"Deja Vu" opens with a woman stripping and Cleese being raised to outside her window to offer something completely different. What that is made of at first is a man in a Bishop's outfit who does not appear in this week's episode trying to learn his lines out in a field. From that field, a man wanders until he finds a desk, asks for an appointment and is brought many miles from the country to a city where he attempts to get flying lessons. However, the man he is meeting tries to convince him that he, personally, may fly, despite the newcomer clearly seeing the lines supporting him. Then comes an attempted hijacking of a plane by a hijacker who is a real pushover and ends up easily giving up his demands to go to Cuba.

This is followed by a sketch involving a poor Scottish poet, whose poems all revolve around not having any money. This is followed by a sketch wherein a psychiatrist dispenses advice in a similar fashion to a milkman delivering milk. On his last run, the psychiatrist gets trapped within the program "It's The Mind." Tonight, on "It's The Mind," is an exploration of the phenomenon of deja vu, the feeling one has seen the oft-looped sketch several times and they have because the last portion of the show is the same footage shown over and over again.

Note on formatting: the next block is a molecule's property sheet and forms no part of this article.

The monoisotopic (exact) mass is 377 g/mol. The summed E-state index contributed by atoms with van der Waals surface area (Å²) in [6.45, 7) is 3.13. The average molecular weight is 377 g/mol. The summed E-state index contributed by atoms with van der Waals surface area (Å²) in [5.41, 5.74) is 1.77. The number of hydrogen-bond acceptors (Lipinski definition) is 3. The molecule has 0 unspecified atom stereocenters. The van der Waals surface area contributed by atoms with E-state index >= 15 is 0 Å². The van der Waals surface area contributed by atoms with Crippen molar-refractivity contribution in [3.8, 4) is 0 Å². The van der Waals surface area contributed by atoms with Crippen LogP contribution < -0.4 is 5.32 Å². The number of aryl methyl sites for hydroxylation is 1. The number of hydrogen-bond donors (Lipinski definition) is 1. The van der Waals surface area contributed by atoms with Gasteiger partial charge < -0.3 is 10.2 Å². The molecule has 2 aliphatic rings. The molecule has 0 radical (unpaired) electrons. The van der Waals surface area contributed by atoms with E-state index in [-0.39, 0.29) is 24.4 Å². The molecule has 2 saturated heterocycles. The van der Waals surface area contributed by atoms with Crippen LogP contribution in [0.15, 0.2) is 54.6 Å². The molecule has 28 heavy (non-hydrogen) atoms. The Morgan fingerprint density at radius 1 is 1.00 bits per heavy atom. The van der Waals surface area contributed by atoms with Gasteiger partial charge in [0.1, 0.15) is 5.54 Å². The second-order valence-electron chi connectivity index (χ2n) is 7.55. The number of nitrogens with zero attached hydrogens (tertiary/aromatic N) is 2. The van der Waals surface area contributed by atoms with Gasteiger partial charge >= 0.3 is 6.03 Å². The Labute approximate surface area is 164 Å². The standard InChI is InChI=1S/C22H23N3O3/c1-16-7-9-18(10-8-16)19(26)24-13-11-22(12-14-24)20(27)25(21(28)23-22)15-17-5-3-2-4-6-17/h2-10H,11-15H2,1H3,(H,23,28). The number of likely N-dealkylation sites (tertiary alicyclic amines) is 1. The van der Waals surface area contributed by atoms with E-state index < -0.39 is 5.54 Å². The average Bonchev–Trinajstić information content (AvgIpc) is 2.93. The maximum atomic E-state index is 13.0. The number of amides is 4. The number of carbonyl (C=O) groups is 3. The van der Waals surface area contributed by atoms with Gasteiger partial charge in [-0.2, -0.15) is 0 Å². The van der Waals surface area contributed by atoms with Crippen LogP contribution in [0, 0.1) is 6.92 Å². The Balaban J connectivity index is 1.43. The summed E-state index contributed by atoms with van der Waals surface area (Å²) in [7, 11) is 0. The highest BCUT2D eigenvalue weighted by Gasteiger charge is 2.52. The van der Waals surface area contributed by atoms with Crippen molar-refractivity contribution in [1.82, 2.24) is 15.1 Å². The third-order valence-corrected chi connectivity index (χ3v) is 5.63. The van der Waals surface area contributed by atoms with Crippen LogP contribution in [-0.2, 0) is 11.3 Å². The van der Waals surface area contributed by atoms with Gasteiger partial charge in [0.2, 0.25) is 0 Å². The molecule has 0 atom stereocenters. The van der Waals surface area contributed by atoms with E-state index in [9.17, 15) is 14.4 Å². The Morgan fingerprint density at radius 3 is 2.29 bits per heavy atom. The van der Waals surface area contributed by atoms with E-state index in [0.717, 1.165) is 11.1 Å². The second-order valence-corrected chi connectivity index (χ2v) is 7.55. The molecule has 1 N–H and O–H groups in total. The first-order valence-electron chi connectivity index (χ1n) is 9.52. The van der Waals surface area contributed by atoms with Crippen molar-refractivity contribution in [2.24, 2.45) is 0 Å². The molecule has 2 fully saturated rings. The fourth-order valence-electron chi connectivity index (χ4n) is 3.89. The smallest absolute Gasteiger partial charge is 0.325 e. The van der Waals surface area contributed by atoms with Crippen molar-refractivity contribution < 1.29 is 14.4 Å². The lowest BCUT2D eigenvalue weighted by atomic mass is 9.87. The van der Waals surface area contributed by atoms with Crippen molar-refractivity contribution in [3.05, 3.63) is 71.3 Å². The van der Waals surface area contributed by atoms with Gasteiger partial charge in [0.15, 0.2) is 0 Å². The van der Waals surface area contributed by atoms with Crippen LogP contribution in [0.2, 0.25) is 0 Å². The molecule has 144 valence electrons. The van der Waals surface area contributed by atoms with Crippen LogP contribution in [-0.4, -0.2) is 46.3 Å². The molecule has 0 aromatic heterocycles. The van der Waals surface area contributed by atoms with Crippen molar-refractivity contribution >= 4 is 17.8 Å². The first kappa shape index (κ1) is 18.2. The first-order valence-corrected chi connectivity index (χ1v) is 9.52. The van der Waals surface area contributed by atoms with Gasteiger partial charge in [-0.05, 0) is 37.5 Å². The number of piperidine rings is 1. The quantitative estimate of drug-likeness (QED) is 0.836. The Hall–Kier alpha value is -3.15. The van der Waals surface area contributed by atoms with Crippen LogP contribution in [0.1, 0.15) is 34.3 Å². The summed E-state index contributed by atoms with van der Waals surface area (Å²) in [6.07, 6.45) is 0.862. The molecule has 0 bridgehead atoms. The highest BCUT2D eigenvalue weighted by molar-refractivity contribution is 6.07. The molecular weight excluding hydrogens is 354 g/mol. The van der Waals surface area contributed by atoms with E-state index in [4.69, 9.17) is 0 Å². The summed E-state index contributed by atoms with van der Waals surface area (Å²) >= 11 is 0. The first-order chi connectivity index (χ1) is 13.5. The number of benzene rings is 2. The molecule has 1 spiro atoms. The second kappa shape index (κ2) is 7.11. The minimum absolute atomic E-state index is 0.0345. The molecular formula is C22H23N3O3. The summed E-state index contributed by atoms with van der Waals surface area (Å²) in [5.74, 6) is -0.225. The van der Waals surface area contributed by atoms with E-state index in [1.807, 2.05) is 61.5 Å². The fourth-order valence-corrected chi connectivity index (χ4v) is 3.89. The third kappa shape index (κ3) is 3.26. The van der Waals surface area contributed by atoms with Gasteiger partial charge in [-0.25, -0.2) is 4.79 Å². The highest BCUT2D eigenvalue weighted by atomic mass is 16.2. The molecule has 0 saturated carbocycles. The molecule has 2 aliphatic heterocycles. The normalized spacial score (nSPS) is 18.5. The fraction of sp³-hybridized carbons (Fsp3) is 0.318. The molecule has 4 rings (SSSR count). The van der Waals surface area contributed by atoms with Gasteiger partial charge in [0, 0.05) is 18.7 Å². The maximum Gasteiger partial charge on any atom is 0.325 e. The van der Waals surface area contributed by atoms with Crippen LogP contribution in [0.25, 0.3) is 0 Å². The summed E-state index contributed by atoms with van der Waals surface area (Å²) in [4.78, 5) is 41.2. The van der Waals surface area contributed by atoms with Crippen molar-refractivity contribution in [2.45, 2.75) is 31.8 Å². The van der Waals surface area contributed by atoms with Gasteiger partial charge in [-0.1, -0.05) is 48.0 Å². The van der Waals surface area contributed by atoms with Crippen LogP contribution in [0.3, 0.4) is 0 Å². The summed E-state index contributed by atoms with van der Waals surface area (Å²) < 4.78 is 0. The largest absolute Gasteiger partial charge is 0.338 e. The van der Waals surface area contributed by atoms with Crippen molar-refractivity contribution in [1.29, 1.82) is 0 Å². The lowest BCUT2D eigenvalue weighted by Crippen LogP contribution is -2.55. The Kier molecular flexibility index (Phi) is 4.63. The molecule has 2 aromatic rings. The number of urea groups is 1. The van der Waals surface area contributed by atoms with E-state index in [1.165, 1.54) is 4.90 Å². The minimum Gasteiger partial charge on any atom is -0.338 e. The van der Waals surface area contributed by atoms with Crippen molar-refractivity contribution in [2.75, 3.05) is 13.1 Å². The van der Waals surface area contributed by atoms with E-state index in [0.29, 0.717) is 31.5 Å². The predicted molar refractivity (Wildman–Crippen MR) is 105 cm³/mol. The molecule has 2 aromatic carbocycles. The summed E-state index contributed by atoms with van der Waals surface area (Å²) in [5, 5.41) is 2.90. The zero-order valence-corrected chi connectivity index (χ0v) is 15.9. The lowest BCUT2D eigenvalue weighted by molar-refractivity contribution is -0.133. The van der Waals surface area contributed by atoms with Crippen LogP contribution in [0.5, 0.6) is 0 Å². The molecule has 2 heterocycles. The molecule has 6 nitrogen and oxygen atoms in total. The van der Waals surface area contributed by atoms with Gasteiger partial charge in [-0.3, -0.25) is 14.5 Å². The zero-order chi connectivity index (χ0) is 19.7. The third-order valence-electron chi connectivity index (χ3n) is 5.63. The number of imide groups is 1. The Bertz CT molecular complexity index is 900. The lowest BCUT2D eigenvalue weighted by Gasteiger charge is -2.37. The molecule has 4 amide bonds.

On DVD, "Volume 5" includes the usual listing of the cast filmography and definitions of Python-specific terminology. There is also the usual Terry Gilliam animation featurette where the animator shows elements used to make one of the animations and a link to the online "Monty Python Shop." The Ministry Of Silly Walks sketch is performed live as a bonus feature and there is a clipshow of more risque humor bits that the show did.

Fans of comedy in general will treasure episodes like "The Spanish Inquisition" which hold up impressively over time. But things like the final sketch on "Deja Vu" are nice gimmicks that replay less well over the years. It's a decent joke, but the repetition is tiresome. Still, there are no good reasons to not add "Volume 5" to one's Monty Python’s Flying Circus collection!

[For a much better value, check out the sophomore season, Monty Python's Flying Circus Season 2 on DVD, reviewed here, as it has the complete season, with nothing left to search for!]


For other television and movie reviews, be sure to check out my Index Page on the subject for an organized listing!

© 2012, 2009 W.L. Swarts. May not be reprinted without permission.